New Mooting Competition Launched: The Jonathan Cooper LGBTQ+ Mooting Competition
The Faculty is delighted to announce the establishment of a brand new mooting competition for 2023, The Jonathan Cooper LGBTQ+ Mooting Competition.
The Competition is the first Mooting Competition at Oxford specifically promoting the intellectual study of legal issues related to sexual orientation and gender identities. It is the brainchild of Richard Wagenlander, a recent Oxford graduate who won the Law Faculty Prize in Human Rights Law this year and is currently an LLM candidate at the University of Cambridge. Richard has worked with the Faculty over the past year to make this event a reality and we are grateful to him for championing this initiative.
The Moot is named in honour of the late human rights activist and barrister Jonathan Cooper OBE, who passed away in September 2021. He practised at Doughty Street Chambers, particularly in the field of international human rights law, and was an inspiring advocate for LGBTQ+ rights across the world, be it for trans rights, rights of people living with HIV, or victims of conversion therapy. Jonathan Cooper OBE is also the namesake of the recently established Jonathan Cooper Chair of the History of Sexualities at Oxford’s Faculty of History, the first Chair of its kind in Oxford and in the United Kingdom.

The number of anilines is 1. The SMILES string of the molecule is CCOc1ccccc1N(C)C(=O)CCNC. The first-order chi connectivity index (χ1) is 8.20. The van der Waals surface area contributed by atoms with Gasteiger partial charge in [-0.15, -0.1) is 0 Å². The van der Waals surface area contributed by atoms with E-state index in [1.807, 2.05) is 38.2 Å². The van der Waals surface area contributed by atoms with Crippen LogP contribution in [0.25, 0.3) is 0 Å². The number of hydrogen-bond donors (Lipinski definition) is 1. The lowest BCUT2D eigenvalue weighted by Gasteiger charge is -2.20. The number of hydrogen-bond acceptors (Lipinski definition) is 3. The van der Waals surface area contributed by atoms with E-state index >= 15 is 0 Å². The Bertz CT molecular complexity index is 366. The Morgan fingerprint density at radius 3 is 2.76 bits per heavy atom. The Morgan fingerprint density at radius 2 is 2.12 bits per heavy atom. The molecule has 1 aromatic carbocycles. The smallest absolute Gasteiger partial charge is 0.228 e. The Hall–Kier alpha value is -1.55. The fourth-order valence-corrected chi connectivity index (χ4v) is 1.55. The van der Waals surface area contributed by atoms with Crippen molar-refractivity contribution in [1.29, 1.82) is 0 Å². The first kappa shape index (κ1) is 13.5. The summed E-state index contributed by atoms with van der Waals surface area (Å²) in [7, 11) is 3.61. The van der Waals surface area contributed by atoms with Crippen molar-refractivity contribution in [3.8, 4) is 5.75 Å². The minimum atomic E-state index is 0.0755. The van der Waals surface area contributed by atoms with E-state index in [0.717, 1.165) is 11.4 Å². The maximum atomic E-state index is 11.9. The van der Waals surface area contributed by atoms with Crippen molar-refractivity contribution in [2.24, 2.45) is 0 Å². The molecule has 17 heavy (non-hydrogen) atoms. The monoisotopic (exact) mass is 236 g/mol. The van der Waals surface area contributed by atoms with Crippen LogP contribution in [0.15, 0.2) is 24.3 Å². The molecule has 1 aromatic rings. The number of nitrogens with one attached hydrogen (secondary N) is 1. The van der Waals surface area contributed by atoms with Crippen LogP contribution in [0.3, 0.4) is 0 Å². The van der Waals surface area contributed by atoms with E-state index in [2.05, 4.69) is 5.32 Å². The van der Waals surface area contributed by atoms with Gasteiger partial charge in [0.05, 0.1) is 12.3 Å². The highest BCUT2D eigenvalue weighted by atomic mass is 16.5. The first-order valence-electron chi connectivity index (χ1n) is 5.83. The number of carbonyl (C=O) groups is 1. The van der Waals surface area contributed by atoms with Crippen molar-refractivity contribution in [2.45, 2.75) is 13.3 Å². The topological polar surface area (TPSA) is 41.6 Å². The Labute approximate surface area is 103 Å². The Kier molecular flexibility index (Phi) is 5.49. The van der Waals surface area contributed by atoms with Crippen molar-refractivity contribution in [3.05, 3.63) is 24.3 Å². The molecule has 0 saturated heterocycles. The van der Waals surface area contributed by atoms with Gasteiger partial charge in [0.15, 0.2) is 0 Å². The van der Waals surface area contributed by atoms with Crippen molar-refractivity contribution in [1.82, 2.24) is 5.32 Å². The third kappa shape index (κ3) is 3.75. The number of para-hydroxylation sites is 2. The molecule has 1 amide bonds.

The Mooting Competition is open to all undergraduate and postgraduate students at the University of Oxford and it will fittingly be held during LGBTQ+ History Month on Saturday, 11th of February 2023. The Competition will involve 8 teams of two students each, and consist of quarter-finals, semi-finals and a grand final. The event will culminate in a prize-giving ceremony and drinks reception, and provide an opportunity for students to network with practitioners and academics.
For its inaugural edition, the competition’s problem question, put together by Professor Jonathan Herring and the Organising Committee, will focus on the constitutional interpretation of the right to marriage, the European Convention on Human Rights, and the right to private and family life in the case of a fictitious country. You can download the problem question and rules of the competition below.
For general questions or clarifications, please email Richard Wagenlander. Further information on the moot and the exact schedule have been released on the moot website, where you can stay up to date.